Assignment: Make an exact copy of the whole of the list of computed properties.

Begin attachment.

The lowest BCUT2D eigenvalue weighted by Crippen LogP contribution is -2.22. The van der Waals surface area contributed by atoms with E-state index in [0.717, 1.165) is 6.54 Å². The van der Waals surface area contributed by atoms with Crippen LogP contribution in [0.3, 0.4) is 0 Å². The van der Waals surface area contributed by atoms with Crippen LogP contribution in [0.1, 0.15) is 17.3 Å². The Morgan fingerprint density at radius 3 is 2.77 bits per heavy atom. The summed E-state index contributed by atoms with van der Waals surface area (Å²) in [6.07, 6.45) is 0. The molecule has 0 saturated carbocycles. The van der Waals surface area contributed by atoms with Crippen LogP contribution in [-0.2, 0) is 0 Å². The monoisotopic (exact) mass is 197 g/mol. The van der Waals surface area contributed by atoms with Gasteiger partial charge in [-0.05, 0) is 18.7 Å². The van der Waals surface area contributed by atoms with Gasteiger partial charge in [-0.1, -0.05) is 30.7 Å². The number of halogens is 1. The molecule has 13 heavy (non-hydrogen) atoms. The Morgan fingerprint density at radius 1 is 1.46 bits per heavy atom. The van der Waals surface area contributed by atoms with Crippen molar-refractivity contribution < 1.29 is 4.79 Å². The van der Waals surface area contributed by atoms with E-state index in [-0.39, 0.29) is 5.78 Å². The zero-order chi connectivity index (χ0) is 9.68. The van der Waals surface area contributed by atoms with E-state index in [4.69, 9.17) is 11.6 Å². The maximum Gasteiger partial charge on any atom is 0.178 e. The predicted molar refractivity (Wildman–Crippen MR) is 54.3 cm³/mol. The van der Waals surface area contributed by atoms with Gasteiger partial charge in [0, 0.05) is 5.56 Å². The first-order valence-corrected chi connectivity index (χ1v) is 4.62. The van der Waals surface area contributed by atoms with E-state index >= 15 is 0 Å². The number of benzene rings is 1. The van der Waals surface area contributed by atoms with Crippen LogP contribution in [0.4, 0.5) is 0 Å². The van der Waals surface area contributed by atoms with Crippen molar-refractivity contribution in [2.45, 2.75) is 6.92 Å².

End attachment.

The lowest BCUT2D eigenvalue weighted by Crippen LogP contribution is -2.22. The van der Waals surface area contributed by atoms with E-state index in [0.717, 1.165) is 6.54 Å². The van der Waals surface area contributed by atoms with Crippen LogP contribution in [0.3, 0.4) is 0 Å². The van der Waals surface area contributed by atoms with Crippen LogP contribution in [0.1, 0.15) is 17.3 Å². The Morgan fingerprint density at radius 3 is 2.77 bits per heavy atom. The summed E-state index contributed by atoms with van der Waals surface area (Å²) in [6.07, 6.45) is 0. The molecule has 0 saturated carbocycles. The van der Waals surface area contributed by atoms with Crippen LogP contribution in [-0.2, 0) is 0 Å². The monoisotopic (exact) mass is 197 g/mol. The van der Waals surface area contributed by atoms with Gasteiger partial charge in [-0.05, 0) is 18.7 Å². The van der Waals surface area contributed by atoms with Gasteiger partial charge in [-0.1, -0.05) is 30.7 Å². The number of halogens is 1. The molecule has 13 heavy (non-hydrogen) atoms. The Morgan fingerprint density at radius 1 is 1.46 bits per heavy atom. The van der Waals surface area contributed by atoms with Crippen molar-refractivity contribution < 1.29 is 4.79 Å². The van der Waals surface area contributed by atoms with E-state index in [-0.39, 0.29) is 5.78 Å². The zero-order chi connectivity index (χ0) is 9.68. The van der Waals surface area contributed by atoms with E-state index in [4.69, 9.17) is 11.6 Å². The maximum Gasteiger partial charge on any atom is 0.178 e. The predicted molar refractivity (Wildman–Crippen MR) is 54.3 cm³/mol. The van der Waals surface area contributed by atoms with Gasteiger partial charge in [0, 0.05) is 5.56 Å². The first-order valence-corrected chi connectivity index (χ1v) is 4.62. The van der Waals surface area contributed by atoms with E-state index >= 15 is 0 Å². The number of benzene rings is 1. The van der Waals surface area contributed by atoms with Crippen LogP contribution in [0.4, 0.5) is 0 Å². The van der Waals surface area contributed by atoms with Crippen molar-refractivity contribution in [2.45, 2.75) is 6.92 Å².